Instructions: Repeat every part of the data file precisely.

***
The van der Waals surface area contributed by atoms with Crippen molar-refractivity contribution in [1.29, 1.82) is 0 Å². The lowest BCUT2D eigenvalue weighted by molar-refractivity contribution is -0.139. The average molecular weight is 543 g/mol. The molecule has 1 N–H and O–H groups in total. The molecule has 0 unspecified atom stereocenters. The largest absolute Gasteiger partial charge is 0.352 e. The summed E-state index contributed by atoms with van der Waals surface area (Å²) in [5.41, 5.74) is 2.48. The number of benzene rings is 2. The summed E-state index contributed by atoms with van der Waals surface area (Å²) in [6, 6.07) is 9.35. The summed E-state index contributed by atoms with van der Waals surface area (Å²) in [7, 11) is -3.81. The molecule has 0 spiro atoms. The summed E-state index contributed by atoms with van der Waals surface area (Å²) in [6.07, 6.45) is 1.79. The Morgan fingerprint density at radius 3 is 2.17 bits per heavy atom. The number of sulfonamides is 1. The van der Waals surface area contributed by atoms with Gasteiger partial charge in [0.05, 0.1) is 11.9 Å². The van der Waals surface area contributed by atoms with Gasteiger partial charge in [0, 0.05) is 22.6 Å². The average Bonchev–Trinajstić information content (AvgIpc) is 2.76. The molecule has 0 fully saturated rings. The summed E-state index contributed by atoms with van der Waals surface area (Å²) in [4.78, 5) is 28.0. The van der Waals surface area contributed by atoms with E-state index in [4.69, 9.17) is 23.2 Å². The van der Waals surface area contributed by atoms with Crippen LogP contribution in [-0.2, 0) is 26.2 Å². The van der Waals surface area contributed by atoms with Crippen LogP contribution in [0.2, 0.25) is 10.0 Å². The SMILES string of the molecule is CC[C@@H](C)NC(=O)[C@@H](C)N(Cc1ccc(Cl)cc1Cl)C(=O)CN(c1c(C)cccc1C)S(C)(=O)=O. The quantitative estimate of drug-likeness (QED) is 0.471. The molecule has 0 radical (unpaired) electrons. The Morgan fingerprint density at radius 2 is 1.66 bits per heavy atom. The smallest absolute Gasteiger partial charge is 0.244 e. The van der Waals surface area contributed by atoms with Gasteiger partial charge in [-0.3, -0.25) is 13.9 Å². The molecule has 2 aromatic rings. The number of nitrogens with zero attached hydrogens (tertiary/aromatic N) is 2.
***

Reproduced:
The van der Waals surface area contributed by atoms with Crippen molar-refractivity contribution in [1.29, 1.82) is 0 Å². The lowest BCUT2D eigenvalue weighted by molar-refractivity contribution is -0.139. The average molecular weight is 543 g/mol. The molecule has 1 N–H and O–H groups in total. The molecule has 0 unspecified atom stereocenters. The largest absolute Gasteiger partial charge is 0.352 e. The summed E-state index contributed by atoms with van der Waals surface area (Å²) in [5.41, 5.74) is 2.48. The number of benzene rings is 2. The summed E-state index contributed by atoms with van der Waals surface area (Å²) in [6, 6.07) is 9.35. The summed E-state index contributed by atoms with van der Waals surface area (Å²) in [7, 11) is -3.81. The molecule has 0 spiro atoms. The summed E-state index contributed by atoms with van der Waals surface area (Å²) in [6.07, 6.45) is 1.79. The Morgan fingerprint density at radius 3 is 2.17 bits per heavy atom. The number of sulfonamides is 1. The van der Waals surface area contributed by atoms with Gasteiger partial charge in [0.05, 0.1) is 11.9 Å². The van der Waals surface area contributed by atoms with Gasteiger partial charge in [0, 0.05) is 22.6 Å². The average Bonchev–Trinajstić information content (AvgIpc) is 2.76. The molecule has 0 fully saturated rings. The summed E-state index contributed by atoms with van der Waals surface area (Å²) in [4.78, 5) is 28.0. The van der Waals surface area contributed by atoms with E-state index in [4.69, 9.17) is 23.2 Å². The van der Waals surface area contributed by atoms with Crippen LogP contribution in [-0.2, 0) is 26.2 Å². The van der Waals surface area contributed by atoms with Crippen LogP contribution in [0.2, 0.25) is 10.0 Å². The SMILES string of the molecule is CC[C@@H](C)NC(=O)[C@@H](C)N(Cc1ccc(Cl)cc1Cl)C(=O)CN(c1c(C)cccc1C)S(C)(=O)=O. The quantitative estimate of drug-likeness (QED) is 0.471. The molecule has 0 radical (unpaired) electrons. The Morgan fingerprint density at radius 2 is 1.66 bits per heavy atom. The smallest absolute Gasteiger partial charge is 0.244 e. The van der Waals surface area contributed by atoms with Gasteiger partial charge in [-0.3, -0.25) is 13.9 Å². The molecule has 2 aromatic rings. The number of nitrogens with zero attached hydrogens (tertiary/aromatic N) is 2.